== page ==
I didn’t like Joni Mitchell’s music much in my teens through thirties. I found her voice shrill and her songs inaccessible. That is – until I listened.

While recording my album I ultimately endeavored to call ‘Both Sides Now’, my producer commented aspects my music sounded Joni-esque – no doubt with the analogy spurred on by the cover I did of ‘Both Sides Now’.

“I think I’ll take a bunch of her CDs out from the library, listen and study them closely.”

“Go ahead – if you want to get depressed,” said Crit.

With a high level of (bullish) bravada I thought to myself, ‘I can match her.’

And then I listened.

Mitchell’s sonic landscapes and arrangements are genius. Here’s a taste: https://www.youtube.com/watch?v=x4enC_DzK6U

From the library I recently picked up her biography by David Yaffe entitled ‘Reckless Daughter’. https://www.washingtonpost.com/entertainment/books/joni-mitchell-from-both-sides-now/2017/10/09/e571fc62-aad3-11e7-b3aa-c0e2e1d41e38_story.html?utm_term=.def12bd3b1ec She followed her ear into her music, coming to it later in her childhood. Contracting the poliovirus her left has was permanently weakened. When she picked up the guitar she could not manage the work needed in her left hand so she tuned the strings to form interesting sonorities and then did the work with her right hand. That’s part of her unique sound. As I stand before the genius of Joni Mitchell I am faced with my neophyte-ness.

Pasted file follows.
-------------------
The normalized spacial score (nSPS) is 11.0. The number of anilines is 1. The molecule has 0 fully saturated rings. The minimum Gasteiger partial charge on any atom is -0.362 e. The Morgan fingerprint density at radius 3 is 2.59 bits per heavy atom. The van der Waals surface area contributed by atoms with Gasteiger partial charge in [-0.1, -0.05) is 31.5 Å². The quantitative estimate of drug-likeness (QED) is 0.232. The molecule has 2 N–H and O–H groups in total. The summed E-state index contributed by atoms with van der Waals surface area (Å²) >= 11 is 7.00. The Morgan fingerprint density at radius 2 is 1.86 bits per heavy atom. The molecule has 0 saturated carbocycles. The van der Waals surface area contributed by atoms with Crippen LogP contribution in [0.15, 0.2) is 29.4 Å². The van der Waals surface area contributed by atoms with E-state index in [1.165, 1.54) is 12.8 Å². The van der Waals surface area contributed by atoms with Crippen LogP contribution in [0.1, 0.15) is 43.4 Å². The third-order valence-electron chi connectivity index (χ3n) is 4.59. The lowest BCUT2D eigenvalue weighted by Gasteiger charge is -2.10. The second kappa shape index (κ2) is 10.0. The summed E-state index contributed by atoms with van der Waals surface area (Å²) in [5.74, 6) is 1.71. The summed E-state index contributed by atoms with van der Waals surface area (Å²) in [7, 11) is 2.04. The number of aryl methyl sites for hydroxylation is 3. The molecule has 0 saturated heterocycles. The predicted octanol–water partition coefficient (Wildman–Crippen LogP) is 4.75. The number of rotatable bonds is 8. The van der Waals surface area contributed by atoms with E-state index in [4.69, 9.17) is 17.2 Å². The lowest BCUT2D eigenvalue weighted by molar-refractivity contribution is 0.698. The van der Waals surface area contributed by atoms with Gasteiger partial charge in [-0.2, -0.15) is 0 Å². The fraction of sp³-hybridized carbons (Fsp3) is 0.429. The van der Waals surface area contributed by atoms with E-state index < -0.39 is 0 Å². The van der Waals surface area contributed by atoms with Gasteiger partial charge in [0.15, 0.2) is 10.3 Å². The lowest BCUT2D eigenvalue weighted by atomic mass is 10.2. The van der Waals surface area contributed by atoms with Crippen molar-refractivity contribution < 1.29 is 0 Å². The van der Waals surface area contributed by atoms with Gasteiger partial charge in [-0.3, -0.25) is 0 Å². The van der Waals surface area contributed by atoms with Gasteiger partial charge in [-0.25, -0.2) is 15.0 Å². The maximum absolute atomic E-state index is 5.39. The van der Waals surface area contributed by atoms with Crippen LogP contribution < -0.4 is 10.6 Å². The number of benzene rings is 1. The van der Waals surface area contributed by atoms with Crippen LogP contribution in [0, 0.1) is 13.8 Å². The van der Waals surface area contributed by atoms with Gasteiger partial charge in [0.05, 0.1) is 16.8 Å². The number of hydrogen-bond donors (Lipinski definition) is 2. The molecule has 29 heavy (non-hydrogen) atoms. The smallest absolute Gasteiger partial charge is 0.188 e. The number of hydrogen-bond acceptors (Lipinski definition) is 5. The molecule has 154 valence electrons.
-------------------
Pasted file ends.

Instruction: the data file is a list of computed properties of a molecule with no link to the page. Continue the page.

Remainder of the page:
I smile at the title, ‘Reckless Daughter.’ Mitchell’s recklessness is measured and smart, backed by a planet of daring, innovation and honor. She honors her muse and the wealth of raw materials this universe has to offer – she draws on it all – and I stand in awe – and friendly challenge.

May we each aspire to embody at least a bit of Mitchell’s ‘reckless daughter-ness’.